This concept would extend to other specialities, with my hope that cardiologists would focus on consults and diagnostics, while leaving cardiovascular risk management to primary care. Endocrinologists to send stable diabetics back to primary care, and allow quicker access for our unstable diabetics. Respirologists to send back the stable COPD and asthma patients, etc. I would also exempt multiple specialties from this concept, including opthalmologists who have technical expertise that exceeds anything that a family physician can provide.

I understand that this concept will get some pushback from some specialists, who feel that their simple, stable follow-up patients offset their complex patients that require a disproportionate amount of their time. But specialists must understand that they are a skilled, finite resource in our communities, many of which are in crisis with wait times, and they have a responsibility to our communities to ease their burden in any reasonable way. And if a specialist truly feels that they are the best and only person who should be following up a patient, then I will allow that it is their right to continue seeing that patient.

I also know that this concept will receive some raised eyebrows from some of my family medicine colleagues, who currently may already feel overburdened in what is expected of them. I will gently remind them how much time we waste navigating local wait times, and how much of an emotional toll it takes on us when we see patients waiting for specialists while we desperately try to keep them stable clinically. A few minutes of work added on to a few patients here and there will pay huge dividends in our overall practice satisfaction when we see our patients receive timely specialist care when they need it most.

My message to specialists: don’t hesitate to send stable patients back to their family doctor for follow-up, perhaps including a small note that this is part of an effort to open up spots for new referrals.

My message to family docs: don’t hesitate to send a note to your specialist colleagues offering to take back specific stable patients, making it clear that you are doing this to lighten their load, not to infringe on their turf.

My response to the Medical Post article on homeopathy

As a member of the Physician Advisory Board for the Medical Post, I sat down to read the May 10 issue and looked at the front page headline.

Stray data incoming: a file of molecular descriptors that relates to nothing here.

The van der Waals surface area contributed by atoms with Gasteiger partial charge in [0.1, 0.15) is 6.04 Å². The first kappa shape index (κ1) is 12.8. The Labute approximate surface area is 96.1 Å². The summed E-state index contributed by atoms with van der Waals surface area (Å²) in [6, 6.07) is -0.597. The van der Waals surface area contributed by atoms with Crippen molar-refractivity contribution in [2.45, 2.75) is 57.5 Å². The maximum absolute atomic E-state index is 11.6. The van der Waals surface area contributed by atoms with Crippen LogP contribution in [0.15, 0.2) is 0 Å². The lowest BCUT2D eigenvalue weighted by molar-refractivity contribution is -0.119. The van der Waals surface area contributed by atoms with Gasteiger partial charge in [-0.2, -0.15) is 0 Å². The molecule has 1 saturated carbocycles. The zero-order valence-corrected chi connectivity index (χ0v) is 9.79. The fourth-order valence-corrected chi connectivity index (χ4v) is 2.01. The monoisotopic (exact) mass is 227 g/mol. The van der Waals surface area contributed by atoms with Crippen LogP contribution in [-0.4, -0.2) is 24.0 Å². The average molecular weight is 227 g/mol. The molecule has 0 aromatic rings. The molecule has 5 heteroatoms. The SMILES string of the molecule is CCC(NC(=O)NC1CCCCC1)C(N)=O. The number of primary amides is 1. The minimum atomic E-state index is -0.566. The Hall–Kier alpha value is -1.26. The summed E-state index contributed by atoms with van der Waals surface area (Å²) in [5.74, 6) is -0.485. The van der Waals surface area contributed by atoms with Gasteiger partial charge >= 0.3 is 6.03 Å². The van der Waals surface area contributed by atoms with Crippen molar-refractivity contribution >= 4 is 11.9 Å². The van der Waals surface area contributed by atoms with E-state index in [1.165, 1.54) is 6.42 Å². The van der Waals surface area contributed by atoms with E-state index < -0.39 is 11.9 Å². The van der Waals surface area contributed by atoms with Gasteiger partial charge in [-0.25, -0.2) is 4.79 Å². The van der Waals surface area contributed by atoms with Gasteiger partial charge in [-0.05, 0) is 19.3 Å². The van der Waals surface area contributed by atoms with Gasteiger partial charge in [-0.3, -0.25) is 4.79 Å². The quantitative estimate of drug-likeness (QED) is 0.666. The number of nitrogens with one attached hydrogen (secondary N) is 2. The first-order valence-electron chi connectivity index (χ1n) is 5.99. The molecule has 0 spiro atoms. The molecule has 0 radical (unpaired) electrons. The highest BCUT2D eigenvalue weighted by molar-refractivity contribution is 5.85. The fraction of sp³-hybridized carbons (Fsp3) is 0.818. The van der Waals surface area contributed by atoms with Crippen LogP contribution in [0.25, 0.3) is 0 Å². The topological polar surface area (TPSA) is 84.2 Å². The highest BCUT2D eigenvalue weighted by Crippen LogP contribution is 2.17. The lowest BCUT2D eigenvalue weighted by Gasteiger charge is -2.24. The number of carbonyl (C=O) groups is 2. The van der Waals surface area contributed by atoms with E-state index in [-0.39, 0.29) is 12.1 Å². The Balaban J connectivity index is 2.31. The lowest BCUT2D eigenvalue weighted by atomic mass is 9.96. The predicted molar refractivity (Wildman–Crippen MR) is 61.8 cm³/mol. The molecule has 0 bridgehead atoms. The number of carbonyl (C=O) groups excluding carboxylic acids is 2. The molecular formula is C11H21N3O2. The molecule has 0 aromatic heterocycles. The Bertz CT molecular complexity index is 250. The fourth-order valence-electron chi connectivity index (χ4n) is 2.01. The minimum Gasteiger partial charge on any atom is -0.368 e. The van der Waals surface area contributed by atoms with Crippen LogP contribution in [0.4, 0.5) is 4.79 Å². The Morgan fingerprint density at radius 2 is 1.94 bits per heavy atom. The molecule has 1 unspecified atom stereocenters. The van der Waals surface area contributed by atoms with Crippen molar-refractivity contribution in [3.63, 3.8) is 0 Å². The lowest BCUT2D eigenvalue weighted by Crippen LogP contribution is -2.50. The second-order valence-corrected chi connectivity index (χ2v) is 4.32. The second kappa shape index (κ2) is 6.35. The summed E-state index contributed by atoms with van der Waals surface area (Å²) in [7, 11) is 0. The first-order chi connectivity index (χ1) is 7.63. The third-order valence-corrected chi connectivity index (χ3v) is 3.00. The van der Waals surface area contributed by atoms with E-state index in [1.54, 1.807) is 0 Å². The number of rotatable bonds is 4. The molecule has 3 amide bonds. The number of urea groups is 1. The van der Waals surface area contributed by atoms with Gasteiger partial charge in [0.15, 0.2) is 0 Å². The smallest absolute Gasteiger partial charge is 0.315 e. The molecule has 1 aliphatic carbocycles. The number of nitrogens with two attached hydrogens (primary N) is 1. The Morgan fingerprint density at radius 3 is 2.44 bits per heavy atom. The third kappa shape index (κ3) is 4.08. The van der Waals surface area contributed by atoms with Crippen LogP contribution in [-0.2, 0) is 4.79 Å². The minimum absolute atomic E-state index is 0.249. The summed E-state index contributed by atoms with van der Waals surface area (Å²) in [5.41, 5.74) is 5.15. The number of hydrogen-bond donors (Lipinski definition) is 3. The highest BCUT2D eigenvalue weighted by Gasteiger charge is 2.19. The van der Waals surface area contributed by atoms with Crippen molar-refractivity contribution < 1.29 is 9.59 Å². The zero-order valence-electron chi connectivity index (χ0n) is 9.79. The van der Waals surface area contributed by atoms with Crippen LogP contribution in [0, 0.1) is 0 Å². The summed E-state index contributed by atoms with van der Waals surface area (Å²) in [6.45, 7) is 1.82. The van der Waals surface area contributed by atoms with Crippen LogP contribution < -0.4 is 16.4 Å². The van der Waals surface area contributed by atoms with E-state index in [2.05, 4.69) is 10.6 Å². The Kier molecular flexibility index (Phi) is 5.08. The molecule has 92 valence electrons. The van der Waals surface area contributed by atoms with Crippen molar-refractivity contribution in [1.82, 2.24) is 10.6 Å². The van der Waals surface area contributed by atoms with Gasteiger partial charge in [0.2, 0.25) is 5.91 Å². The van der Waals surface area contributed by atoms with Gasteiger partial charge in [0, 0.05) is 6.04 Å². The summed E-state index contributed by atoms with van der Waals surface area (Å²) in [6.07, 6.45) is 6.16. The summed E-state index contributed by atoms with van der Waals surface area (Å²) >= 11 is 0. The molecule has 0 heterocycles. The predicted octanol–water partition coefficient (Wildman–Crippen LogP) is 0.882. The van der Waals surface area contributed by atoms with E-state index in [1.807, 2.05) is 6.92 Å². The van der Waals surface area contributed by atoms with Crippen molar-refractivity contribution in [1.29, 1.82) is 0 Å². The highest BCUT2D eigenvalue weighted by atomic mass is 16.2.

“The Dilution Solution”, with the subheadline stating that nearly 50% of physicians believe that homeopathic products can be helpful in certain situations.

(drops coffee mug onto the floor, shattering into a million pieces…)

For anyone who has read any of my writing, you can guess where I stand on this issue. Despite the special pleadings of the horribly misguided physicians cited in the article, homeopathy is a pseudoscience, with the overwhelming weight of the evidence showing its lack of effect compared to placebo, and its implausibility as a theory.

Evidently, 10% of physicians in Canada believe homeopathic medicine has well-established efficacy. That’s a pretty horrifying number, but probably in line with the proportion of physicians who slept through their critical appraisal classes in medical school, so I’ll believe it.

But if you’re one of the 50% of physicians that believe that homeopathic products can be helpful in certain situations, I’m directing this to you. You truly owe it to your patients to understand what homeopathy is, and why it is not harmless.

First, the story of Samuel Hahnemann. His infamous “experiment” with cinchona was deeply flawed of course, as we know that cinchona cured malaria because it contained quinine, not because “like cures like”. He also believed in miasms, which I would encourage you to read about for sheer entertainment. Thankfully, we now have 200 years of scientific discovery that disproves many of his postulates, but that has not stopped proponents of homeopathy from clinging to the theories of their founder.

It is important to distinguish homeopathic remedies from herbal remedies. A typical herbal remedy, although likely of highly questionable efficacy and safety, is still a real potential medicinal option. There is still potentially something measurable and tangible in the treatment. In a homeopathic preparation however, dilution after dilution is done, often to the extent that there is a near-zero likelihood of any active ingredient being present. The idea floated in the article that homeopathy is somehow working through nanomedicine is pseudoscience at its worst.  The thermoluminescence studies cited by Dr. Malthouse have not survived any degree of scientific scrutiny. As for Dr. Bell’s hypothesis that “low-level environmental stressors physiologically cross-adapted in varying degrees to the allostatic overload to which the individual has previously developed maladaptive responses”, I applaud her proficient use of a thesaurus.